Not-so-fun fact: As we write this, greenhouse gas (GHG) emissions, the primary drivers of climate change and its global impact, are growing. According to climate scientists, global carbon dioxide emissions must be cut by as much as 85 percent below 2000 levels by 2050 to limit global mean temperature increase to 2 degrees Celsius above pre-industrial levels. Temperature rise above this level will produce increasingly unpredictable and dangerous impacts for people and ecosystems. The need to reduce these emissions is getting more and more urgent.
In the evolving discussions around climate action, it is becoming clearer and clearer that existing governmental policies may not be sufficient to solve the problem. To ensure sustained and realistic progress, leadership and innovation from the business world is of paramount importance.
In addition to the obvious benefits that would come from corporate action against climate change, this also makes good business sense. Companies can find opportunities to strengthen their bottom line, find and alleviate risks and gain a competitive advantage within their domain.
To embark on this journey, having a comprehensive climate strategy is key, and that starts with understanding the company’s footprint. Companies can then identify risks and opportunities and take action to see how their operations, value chains, and product portfolios can be adjusted to be more sustainable. For many companies, this means addressing their Scope 3 emissions, which cover all indirect emissions from activities of the organization, occurring from sources they do not own or control. These can include business travel, transportation, and distribution.
At this point you might be wondering, ‘’What does it mean to have a fully-fledged Scope 3 plan?’’
By developing a Scope 3 inventory of their emissions, companies can effectively manage emissions-related risks and opportunities. For some, this can also mean improved planning for potential future carbon regulations, guiding their corporate procurement decisions and product design. In addition to that, companies could also improve their social standing by fully understanding the impacts of their broader corporate value chain activities.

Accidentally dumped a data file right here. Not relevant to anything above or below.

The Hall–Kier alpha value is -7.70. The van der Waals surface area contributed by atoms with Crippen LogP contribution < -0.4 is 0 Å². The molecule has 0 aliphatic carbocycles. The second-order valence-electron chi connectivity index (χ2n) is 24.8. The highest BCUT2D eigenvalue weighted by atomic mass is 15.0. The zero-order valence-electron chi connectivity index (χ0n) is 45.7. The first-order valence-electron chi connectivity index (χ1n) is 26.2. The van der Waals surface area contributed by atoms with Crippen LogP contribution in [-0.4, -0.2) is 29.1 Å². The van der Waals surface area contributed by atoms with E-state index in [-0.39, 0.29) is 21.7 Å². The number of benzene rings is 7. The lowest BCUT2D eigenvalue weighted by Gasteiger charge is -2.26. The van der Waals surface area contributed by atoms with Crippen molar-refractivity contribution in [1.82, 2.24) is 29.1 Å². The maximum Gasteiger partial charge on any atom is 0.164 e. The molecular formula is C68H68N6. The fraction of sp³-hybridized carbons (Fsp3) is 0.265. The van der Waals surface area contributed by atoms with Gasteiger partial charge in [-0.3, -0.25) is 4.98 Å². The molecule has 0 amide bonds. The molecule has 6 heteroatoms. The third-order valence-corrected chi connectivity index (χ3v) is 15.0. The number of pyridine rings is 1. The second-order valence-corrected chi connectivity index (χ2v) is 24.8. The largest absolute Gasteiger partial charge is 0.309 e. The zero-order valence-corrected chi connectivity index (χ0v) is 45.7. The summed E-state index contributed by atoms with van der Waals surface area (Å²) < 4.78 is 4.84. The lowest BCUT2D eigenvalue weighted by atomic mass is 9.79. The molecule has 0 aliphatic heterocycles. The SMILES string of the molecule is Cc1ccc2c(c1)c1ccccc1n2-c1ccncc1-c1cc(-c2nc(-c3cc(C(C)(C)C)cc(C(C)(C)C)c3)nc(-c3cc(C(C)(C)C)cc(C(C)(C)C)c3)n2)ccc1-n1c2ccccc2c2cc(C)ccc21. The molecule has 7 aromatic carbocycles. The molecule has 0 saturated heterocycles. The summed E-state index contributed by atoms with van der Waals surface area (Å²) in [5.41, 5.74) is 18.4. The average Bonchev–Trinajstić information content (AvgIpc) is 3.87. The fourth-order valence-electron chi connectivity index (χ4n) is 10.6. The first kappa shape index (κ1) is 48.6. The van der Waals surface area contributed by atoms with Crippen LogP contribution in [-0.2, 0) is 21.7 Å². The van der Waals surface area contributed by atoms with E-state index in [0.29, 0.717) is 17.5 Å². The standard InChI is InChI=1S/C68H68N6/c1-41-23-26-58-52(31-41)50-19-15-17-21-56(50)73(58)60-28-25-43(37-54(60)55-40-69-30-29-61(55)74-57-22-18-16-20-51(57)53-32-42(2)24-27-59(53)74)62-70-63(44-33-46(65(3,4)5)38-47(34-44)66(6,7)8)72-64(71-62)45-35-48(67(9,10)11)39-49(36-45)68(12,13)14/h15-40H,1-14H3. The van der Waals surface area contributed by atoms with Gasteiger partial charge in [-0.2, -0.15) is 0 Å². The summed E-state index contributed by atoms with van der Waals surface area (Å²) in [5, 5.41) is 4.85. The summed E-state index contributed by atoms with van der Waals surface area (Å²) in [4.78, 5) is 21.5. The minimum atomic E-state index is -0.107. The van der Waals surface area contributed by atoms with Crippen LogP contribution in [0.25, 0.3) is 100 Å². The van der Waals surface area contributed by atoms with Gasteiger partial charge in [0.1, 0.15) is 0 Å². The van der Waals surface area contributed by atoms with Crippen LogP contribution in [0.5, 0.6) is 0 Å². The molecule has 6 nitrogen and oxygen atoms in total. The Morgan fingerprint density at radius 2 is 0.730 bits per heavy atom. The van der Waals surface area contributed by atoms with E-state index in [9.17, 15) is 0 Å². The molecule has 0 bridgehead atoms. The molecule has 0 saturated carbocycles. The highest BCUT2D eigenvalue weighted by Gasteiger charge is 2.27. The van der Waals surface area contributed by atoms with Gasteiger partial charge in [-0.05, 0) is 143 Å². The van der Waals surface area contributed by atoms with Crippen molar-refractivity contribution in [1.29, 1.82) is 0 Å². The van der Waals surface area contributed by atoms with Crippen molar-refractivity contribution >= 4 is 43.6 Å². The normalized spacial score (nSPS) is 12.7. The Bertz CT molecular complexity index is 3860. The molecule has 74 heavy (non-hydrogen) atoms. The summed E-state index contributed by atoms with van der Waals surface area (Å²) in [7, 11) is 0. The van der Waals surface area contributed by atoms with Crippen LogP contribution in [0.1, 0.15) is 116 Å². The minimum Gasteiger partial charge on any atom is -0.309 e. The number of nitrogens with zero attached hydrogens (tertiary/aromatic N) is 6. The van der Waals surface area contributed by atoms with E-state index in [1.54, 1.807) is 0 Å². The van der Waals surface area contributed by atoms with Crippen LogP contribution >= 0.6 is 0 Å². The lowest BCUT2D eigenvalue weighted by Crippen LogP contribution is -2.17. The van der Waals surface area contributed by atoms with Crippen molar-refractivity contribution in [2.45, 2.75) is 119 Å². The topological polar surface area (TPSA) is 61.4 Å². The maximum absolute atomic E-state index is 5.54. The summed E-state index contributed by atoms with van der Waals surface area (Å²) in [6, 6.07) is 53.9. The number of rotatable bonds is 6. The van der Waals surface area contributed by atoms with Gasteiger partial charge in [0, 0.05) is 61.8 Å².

Developing a solid understanding of their Scope 3 impact can also enable corporate teams to credibly communicate their plans to stakeholders, opening the door to a collective understanding of what their impact is and what they are planning to do to reduce the associated risks. Companies can also use the results of the scope 3 inventory to identify new market opportunities for producing and selling goods and services with lower GHG emissions.
One such example of this approach is SkyNRG’s newest Board Now member, Boston Consulting Group (BCG). BCG’s commitment to sustainability is at the core of their corporate purpose, as they work globally to help organizations and governments tackle today’s most urgent challenges, while being on an ongoing mission to strengthen sustainable and ethical business practices within the organization itself. Seeing lower carbon air-travel as a vital part of achieving their net-zero goals under Scope 3, BCG set out on a partnership with SkyNRG to help develop the global market for Sustainable Aviation Fuel and to lower their business travel emissions, which typically make up ~80% of their footprint. Their aim is to reduce their business travel emissions by 48.5% per employee by 2025.
Brian Sylvester, BCG’s Senior Sustainability Manager, comments:
‘’A year ago, we set ourselves the ambition to become net zero by 2030 – among the first in our industry to do so. And beyond 2030, we are aiming to become climate positive by removing more carbon from the atmosphere than we would be emitting each year.Most of our footprint is from business travel – around 80%.
We’ve been very keen to put the fundamentals of an effective corporate climate action program in place. We’ve drawn on the expertise and knowledge within the firm to create tools and to activate levers to help manage and drive emissions reductions.’’
Setting these targets and plans in place not only creates clarity around how companies can move forward with their climate ambitions by taking responsible and timely action for Scope 3 emissions, but also adds a layer of transparency onto their relationship with their teams and customers, creating a climate dialogue.
Ryah Whalen, Director of Innovation at BCG, expands on it by saying:
”At BCG, and I imagine also at many of the companies represented here today, the bar continues to rise in terms of what our employees want, as well as our customers, when it comes to what actions we are taking. We really want to make sure that we are being as bold and ambitious as possible in shaping and providing climate solutions for ourselves but also for others.‘’
It is encouraging to see large companies take clear and direct action by setting ambitious climate goals, as time is of the essence. By addressing Scope 3 emissions in a responsible way, corporate companies can make a difference for the future and bolster their operations with a more sustainable approach to providing value for society.
If you would like to know more about how Scope 3 emissions can be effectively reduced, take a look at our blog on reducing corporate emissions with Sustainable Aviation Fuel.